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Paris and the Yellow Vest Movement

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Paris and the Yellow Vest Movement

A barricade with polices forces and protesters wearing yellow vests.

A barricade with polices forces and protesters wearing yellow vests.

ELIOT BLONDET/ABACAPRESS.COM

A barricade with polices forces and protesters wearing yellow vests.

ELIOT BLONDET/ABACAPRESS.COM

ELIOT BLONDET/ABACAPRESS.COM

A barricade with polices forces and protesters wearing yellow vests.

Jacob Lindsey, Staff Writer

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The “yellow vest” movement started online as a grassroots rebellion against higher fuel prices, but it has morphed into a wide-ranging outlet for middle-class anger over the high cost of living. It reportedly cuts across different age groups and geographical regions, although it’s primarily composed of blue-collar workers living outside big cities. The yellow-jackets are symbolic for motorists in distress and about 7 out of 10 citizens in Paris support the movement.

The nationwide protests have been escalating since November 17, amid growing anger over rising fuel taxes and the high cost of living. The protests have already started taking a toll on the French economy, with hotel reservations dipping, retailers reporting lower sales and some gas stations running out of fuel because resupply trucks can’t get past protester blockades.

REUTERS/Benoit Tessier
Cleanup operations under the Arc de Triomphe Paris, France.

Macron’s government has imposed several climate change-related fuel taxes in recent months — including another that took effect in January.

France isn’t the only country who’s had to deal with a backlash from different environmental policies, even us ourselves in the United States have had to deal with the effects of climate change increases fuel taxes. We’ve also had to deal with our progressive leader in his constant doubt about the change in global temperature.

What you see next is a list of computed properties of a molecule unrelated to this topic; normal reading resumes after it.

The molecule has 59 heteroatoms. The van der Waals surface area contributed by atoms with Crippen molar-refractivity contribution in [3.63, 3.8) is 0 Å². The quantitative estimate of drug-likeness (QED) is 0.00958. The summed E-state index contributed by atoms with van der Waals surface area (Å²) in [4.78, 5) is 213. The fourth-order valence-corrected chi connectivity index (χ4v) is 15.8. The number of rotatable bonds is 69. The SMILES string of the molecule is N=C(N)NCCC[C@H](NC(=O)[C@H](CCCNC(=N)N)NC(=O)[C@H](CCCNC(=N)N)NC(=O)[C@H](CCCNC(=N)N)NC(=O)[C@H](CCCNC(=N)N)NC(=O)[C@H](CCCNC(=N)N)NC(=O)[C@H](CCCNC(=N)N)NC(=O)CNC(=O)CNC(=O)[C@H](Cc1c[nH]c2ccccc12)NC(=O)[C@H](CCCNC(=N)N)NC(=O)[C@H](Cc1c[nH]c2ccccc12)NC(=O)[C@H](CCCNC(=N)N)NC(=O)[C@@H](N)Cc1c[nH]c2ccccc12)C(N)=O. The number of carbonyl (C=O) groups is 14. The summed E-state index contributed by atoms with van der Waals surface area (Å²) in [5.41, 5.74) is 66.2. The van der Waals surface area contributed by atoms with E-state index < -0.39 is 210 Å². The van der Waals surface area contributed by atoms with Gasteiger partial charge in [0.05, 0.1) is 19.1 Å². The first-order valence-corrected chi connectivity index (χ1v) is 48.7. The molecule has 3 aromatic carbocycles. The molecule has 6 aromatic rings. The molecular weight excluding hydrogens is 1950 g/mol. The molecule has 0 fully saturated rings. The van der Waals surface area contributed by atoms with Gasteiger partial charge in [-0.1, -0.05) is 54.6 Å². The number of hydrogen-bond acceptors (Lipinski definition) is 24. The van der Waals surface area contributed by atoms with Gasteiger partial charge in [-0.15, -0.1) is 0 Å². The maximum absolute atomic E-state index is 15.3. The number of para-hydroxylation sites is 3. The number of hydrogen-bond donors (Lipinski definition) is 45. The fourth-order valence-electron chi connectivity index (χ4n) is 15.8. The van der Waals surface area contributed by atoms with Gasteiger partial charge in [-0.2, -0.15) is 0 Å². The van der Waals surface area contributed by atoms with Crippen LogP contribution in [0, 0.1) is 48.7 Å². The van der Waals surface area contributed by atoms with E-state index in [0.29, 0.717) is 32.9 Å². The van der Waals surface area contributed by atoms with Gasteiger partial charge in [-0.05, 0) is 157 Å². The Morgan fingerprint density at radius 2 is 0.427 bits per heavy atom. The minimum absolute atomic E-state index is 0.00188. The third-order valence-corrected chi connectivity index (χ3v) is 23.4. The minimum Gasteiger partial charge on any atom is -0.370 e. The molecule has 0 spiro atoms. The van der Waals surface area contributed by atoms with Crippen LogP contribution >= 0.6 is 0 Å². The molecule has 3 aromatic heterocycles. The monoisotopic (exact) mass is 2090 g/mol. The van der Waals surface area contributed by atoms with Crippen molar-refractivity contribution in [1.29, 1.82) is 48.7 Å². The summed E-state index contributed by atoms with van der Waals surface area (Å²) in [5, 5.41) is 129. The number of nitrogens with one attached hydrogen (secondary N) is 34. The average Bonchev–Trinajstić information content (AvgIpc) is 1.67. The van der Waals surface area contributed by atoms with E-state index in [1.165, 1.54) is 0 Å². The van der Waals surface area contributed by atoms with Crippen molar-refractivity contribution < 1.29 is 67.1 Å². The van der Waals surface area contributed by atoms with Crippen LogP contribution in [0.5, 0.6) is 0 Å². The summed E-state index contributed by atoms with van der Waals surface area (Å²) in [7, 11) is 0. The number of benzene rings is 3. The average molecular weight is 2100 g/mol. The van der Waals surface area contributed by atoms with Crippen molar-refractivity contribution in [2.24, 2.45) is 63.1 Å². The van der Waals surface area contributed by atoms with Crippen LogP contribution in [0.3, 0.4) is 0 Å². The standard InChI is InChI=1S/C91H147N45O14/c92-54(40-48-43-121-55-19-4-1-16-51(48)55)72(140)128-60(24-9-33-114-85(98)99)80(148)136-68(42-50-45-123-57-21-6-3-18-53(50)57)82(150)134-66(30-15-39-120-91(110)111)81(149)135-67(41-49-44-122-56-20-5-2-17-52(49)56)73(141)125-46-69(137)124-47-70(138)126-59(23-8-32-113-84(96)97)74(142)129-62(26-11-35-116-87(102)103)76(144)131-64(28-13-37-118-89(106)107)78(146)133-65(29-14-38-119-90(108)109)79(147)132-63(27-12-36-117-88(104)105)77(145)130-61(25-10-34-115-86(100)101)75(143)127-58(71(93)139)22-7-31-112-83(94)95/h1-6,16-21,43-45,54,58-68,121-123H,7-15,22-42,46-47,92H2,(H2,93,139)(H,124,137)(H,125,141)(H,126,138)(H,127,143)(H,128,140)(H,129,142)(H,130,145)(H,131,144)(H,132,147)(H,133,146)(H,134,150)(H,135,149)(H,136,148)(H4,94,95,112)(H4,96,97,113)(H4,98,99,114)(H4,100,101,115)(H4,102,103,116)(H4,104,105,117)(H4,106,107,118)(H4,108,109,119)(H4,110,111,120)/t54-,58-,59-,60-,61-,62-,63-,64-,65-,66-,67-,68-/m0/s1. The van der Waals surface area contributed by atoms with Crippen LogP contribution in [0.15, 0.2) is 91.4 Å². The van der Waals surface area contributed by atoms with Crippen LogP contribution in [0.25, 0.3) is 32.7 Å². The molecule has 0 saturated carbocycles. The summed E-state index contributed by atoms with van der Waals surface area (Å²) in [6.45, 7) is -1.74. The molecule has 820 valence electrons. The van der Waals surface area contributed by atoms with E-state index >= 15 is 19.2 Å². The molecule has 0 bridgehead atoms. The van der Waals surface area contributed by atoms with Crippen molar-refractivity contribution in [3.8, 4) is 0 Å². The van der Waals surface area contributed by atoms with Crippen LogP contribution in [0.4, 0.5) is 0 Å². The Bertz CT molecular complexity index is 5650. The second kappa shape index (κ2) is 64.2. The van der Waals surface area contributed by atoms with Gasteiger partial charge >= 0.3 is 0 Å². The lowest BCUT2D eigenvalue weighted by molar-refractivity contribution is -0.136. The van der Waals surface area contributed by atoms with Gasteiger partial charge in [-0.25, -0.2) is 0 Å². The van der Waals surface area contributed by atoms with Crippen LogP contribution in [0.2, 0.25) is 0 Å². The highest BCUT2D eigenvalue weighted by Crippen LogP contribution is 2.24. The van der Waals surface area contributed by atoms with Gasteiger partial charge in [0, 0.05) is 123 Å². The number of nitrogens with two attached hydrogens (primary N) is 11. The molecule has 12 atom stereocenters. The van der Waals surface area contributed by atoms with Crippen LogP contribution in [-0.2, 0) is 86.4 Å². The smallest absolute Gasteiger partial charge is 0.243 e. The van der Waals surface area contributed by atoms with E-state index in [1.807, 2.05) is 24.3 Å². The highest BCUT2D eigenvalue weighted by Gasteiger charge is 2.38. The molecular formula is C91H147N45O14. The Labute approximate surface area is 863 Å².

Francois Gemenne, a specialist in geopolitics at SciencesPo University in Paris, says environmental policies have already generated a heavy backlash in other countries such as Italy, the United States, and Britain. “I guess it’s one of the reasons why populist leaders tend to be very skeptical about climate change and environmental measures.” VIDEO: Trump denies U.S. climate report predicting dire economic consequences.

Macron’s government has imposed several climate change-related fuel taxes in recent months — including another that took effect in January. The price of diesel in France has gone up by about 20 percent over the past year to approximately 1.49 euros ($2.23) per liter, Global oil prices also have crept up in the past year. The “yellow vest” protesters want Macron to freeze all planned taxes on fuel. Many have also called for him to resign.

From a personal account, I believe that a protest such as this one is valid in order to make a stand and get a point across that it’s becoming increasingly more difficult for citizens of the middle and low class to afford gas in their cars. I agree with this protest but as of recent events especially in the protest from February 9, 2019, where violence broke out when anti-riot police confronted a mass of yellow vest protesters during the 13th week of demonstrations. An officer at the scene said: ‘Extremists wearing black balaclavas have infiltrated the crowds and are intent on violence.’ This violence is unneeded when violence is involved it just makes those taking a stand look just as bad as the man in control who is not listening to the people because of the doubts he has in beliefs of climate change.

Results of this violence have lead to events such as a man losing his hand because he picked up a tear gas grenade before exploding, or the man who was hit in the eye with a rubber bullet along with many others who have been mutilated by these weapons. Violence only causes more violence, so I don’t personally pick a side when it’s involved and people get hurt.

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About the Writer
Jacob Lindsey, Staff Writer

Jacob Lindsey is a junior at Junction City High School and is apart of the Blue Jay Online team and the Yearbook team. Jacob loves to write in his free...

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